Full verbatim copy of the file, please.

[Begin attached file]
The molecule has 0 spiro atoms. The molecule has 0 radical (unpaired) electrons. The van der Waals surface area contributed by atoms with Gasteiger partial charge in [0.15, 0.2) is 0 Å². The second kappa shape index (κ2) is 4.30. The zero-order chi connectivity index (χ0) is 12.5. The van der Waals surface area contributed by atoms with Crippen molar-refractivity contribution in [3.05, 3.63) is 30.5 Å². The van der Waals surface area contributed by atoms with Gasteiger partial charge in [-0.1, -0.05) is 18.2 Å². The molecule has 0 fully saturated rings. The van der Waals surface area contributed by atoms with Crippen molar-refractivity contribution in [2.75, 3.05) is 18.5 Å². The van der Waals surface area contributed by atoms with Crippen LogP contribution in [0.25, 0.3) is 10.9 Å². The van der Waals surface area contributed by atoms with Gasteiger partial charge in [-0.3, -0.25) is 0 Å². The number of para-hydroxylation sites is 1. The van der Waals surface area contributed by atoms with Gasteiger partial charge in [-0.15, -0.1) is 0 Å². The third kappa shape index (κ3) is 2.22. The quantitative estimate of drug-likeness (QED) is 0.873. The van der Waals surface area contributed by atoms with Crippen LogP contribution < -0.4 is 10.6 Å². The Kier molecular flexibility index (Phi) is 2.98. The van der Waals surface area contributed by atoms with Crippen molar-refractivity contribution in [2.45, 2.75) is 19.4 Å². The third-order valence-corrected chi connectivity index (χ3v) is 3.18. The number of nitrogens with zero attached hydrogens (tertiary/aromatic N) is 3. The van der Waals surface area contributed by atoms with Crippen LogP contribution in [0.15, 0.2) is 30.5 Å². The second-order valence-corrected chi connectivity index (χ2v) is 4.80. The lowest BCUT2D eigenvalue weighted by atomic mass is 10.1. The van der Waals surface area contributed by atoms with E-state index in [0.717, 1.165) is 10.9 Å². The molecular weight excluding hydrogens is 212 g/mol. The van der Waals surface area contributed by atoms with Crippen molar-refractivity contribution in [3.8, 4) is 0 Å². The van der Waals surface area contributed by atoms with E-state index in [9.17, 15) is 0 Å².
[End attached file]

The molecule has 0 spiro atoms. The molecule has 0 radical (unpaired) electrons. The van der Waals surface area contributed by atoms with Gasteiger partial charge in [0.15, 0.2) is 0 Å². The second kappa shape index (κ2) is 4.30. The zero-order chi connectivity index (χ0) is 12.5. The van der Waals surface area contributed by atoms with Crippen molar-refractivity contribution in [3.05, 3.63) is 30.5 Å². The van der Waals surface area contributed by atoms with Gasteiger partial charge in [-0.1, -0.05) is 18.2 Å². The molecule has 0 fully saturated rings. The van der Waals surface area contributed by atoms with Crippen molar-refractivity contribution in [2.75, 3.05) is 18.5 Å². The van der Waals surface area contributed by atoms with Crippen LogP contribution in [0.25, 0.3) is 10.9 Å². The van der Waals surface area contributed by atoms with Gasteiger partial charge in [-0.3, -0.25) is 0 Å². The number of para-hydroxylation sites is 1. The van der Waals surface area contributed by atoms with Gasteiger partial charge in [-0.15, -0.1) is 0 Å². The third kappa shape index (κ3) is 2.22. The quantitative estimate of drug-likeness (QED) is 0.873. The van der Waals surface area contributed by atoms with Crippen LogP contribution < -0.4 is 10.6 Å². The Kier molecular flexibility index (Phi) is 2.98. The van der Waals surface area contributed by atoms with Crippen molar-refractivity contribution in [2.45, 2.75) is 19.4 Å². The third-order valence-corrected chi connectivity index (χ3v) is 3.18. The number of nitrogens with zero attached hydrogens (tertiary/aromatic N) is 3. The van der Waals surface area contributed by atoms with Crippen LogP contribution in [0.15, 0.2) is 30.5 Å². The second-order valence-corrected chi connectivity index (χ2v) is 4.80. The lowest BCUT2D eigenvalue weighted by atomic mass is 10.1. The van der Waals surface area contributed by atoms with E-state index in [0.717, 1.165) is 10.9 Å². The molecular weight excluding hydrogens is 212 g/mol. The van der Waals surface area contributed by atoms with Crippen molar-refractivity contribution in [3.8, 4) is 0 Å². The van der Waals surface area contributed by atoms with E-state index in [9.17, 15) is 0 Å².